Hence, New Netherland was a commercial, republican, and secular state that became a template for the United States. New Netherland had Freedom of Religion almost 150 years before the First Amendment to the United States Constitution.

In contrast, the Spanish, French, and most of the English colonies in North America had established churches. In fact, it was illegal for non-Catholics, expect for Native Americans, to set foot in the Spanish or French New World colonies.

In English North America, just three of the 13 colonies; New York (the former New Netherland), Rhode Island, and Pennsylvania offered religious freedom before the Revolution. The rest of the colonies had government churches and laws restricting the rights of Catholics and religious dissenters.

The End of Dutch America

On 27 August 1664 Stuyvesant surrendered New Netherland to four British frigates, an event that sparked the Second Anglo-Dutch War. In June 1664, the British reincorporated New Amsterdam as New York City, named after the Duke of York.

The Duke of York was the younger brother of King Charles II and the future King James II of England. In the treaty of Breda in 1667, the Dutch officially traded New York for Suriname in South America.

During the Third Anglo-Dutch War in 1683, Dutch forces briefly occupied New York and renamed it New Orange after their commander and leader, Prince William of Orange. In the Treaty of Westminster in 1674, the Dutch once again traded New York to the British for Suriname in South America. In the 1670s, the Dutch considered Suriname, which was full of rich sugar plantations more valuable than New York City.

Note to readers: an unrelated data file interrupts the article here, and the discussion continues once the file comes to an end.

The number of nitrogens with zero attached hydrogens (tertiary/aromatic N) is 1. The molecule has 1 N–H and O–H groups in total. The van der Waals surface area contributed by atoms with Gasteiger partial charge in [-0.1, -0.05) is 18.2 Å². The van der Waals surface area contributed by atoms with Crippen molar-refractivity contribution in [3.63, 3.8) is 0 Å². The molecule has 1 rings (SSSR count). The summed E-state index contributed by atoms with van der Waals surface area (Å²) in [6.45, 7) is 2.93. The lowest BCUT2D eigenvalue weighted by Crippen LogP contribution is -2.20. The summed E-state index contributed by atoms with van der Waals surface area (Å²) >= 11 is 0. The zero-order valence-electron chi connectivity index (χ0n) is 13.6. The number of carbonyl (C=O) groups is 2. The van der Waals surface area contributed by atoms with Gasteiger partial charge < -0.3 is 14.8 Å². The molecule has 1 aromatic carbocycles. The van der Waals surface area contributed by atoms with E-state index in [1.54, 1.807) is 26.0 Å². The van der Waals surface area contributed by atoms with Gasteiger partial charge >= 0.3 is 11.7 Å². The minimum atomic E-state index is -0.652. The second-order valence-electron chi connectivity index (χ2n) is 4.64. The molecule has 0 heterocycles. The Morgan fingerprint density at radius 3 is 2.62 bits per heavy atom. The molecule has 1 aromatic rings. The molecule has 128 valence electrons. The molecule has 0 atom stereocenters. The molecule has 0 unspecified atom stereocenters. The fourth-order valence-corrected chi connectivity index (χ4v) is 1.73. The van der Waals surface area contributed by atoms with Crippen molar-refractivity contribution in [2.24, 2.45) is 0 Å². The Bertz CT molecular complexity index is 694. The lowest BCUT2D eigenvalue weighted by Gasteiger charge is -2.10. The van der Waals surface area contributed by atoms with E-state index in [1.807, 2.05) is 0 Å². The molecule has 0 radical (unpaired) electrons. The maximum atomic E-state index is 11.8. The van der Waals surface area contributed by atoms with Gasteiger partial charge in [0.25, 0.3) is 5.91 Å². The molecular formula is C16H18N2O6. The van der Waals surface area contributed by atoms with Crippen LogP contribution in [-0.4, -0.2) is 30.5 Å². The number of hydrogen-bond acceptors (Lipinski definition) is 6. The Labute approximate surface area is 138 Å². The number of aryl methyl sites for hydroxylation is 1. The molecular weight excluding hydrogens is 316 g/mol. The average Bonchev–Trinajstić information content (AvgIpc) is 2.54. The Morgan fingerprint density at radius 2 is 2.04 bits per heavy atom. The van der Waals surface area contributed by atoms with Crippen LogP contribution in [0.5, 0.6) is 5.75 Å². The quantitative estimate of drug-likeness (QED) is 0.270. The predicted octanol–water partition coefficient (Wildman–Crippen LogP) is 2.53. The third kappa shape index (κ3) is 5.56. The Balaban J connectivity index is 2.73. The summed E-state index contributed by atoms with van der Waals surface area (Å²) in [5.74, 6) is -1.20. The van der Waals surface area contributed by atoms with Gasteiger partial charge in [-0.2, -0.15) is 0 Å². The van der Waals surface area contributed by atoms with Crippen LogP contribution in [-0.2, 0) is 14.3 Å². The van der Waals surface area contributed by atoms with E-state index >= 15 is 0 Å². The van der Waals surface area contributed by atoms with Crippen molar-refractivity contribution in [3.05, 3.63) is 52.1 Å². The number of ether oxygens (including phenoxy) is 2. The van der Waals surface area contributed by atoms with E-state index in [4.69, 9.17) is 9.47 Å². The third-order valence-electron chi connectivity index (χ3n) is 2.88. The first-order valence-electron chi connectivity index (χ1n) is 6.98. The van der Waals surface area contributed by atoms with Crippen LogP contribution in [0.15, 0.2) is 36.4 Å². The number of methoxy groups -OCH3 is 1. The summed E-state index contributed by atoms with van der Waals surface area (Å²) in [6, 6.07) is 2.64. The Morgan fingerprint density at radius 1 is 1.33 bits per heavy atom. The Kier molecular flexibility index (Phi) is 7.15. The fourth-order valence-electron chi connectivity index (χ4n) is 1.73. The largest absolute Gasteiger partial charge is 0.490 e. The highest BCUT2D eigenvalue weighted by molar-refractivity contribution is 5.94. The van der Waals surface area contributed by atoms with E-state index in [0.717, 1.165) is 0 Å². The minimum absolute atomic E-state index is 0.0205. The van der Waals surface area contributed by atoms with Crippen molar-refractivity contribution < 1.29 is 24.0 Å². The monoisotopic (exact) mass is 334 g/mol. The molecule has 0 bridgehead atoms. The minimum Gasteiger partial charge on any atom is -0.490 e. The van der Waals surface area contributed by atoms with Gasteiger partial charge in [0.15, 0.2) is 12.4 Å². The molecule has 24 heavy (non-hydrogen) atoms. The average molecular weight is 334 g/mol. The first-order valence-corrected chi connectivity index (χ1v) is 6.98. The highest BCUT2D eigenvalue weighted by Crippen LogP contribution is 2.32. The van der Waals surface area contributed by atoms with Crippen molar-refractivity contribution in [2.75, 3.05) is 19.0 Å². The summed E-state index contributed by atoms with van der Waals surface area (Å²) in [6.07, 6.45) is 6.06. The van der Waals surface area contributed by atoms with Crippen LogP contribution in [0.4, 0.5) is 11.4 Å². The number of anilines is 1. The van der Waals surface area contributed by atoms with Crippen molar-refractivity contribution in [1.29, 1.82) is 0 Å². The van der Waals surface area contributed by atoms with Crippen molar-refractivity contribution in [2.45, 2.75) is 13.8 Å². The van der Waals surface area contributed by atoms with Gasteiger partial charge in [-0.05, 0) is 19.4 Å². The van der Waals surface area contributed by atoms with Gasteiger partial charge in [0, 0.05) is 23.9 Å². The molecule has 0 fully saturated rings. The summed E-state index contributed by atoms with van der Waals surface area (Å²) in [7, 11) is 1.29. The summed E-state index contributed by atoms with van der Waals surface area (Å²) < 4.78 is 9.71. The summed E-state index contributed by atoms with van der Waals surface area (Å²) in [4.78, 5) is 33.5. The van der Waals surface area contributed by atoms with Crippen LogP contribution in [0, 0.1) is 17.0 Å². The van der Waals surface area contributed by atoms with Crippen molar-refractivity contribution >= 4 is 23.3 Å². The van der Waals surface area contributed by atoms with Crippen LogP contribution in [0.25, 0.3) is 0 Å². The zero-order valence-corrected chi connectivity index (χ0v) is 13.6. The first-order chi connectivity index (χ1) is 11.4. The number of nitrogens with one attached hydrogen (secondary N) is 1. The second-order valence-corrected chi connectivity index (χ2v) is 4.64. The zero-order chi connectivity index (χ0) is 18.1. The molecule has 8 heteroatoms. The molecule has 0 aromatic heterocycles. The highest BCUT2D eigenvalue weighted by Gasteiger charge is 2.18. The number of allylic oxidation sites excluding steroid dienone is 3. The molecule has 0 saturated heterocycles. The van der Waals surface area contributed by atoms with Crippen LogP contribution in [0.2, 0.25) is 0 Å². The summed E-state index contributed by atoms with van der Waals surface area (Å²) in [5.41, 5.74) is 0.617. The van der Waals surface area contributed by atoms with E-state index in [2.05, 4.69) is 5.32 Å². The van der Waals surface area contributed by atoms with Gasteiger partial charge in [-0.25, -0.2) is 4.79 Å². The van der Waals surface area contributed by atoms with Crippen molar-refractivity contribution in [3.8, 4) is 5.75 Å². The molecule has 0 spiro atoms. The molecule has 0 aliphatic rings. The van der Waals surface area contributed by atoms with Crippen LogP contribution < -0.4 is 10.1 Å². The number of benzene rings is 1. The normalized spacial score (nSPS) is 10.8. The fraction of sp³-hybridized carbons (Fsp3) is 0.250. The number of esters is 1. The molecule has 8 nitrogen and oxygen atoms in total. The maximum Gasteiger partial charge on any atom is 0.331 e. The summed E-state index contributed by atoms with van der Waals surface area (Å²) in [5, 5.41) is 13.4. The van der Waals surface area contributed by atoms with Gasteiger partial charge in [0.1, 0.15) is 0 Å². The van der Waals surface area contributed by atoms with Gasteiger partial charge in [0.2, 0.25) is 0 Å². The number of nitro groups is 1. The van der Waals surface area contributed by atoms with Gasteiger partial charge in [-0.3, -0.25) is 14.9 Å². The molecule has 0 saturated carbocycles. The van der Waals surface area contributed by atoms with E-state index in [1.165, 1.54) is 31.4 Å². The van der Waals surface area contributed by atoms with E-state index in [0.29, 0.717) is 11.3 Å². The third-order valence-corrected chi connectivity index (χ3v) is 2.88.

Thus, Dutch America ended with a business deal. However, to modern eyes the Dutch got the worst of the deal. The Dutch traded New York City for a malarial jungle in South America. Notably, Suriname is close to the place where the French later built Devil’s Island.

The Dutch presence in America remained and still shapes the United States. New York is still America’s largest, richest, and most important city. Tellingly, New York; not Boston remains America’s cultural, financial, and commercial center.

Moreover, the Dutch became one of America’s most important ethnic groups. Notably, there were three U.S. Presidents; Martin van Buren (D-New York), Theodore Roosevelt (R-New York), and Franklin D. Roosevelt (D-New York) of direct Dutch descent. In fact, Van Buren was the only US president to grow up in a non-English speaking home, his parents spoke Dutch.

Sorry Pilgrims, the Dutch Started America

Hence, the Dutch helped make America. However, many Americans forget about the Dutch because their presence challenges the mythology of America as an Anglo-Saxon (British) nation.

In particular, the Dutch presence in America destroys the mythology that the Pilgrims founded America as a white Anglo-Saxon Protestant “City on a Hill.” Instead, the Dutch launched America as a commercial venture.

Importantly America was a tolerant, secular, capitalist, and republican society from the beginning of northern European settlement. We need to rewrite our history to examine Dutch New Netherland and stop paying so much attention to the Pilgrim Fathers.

The truth is that the Dutch were building America while the Pilgrims were praying and hanging Quakers.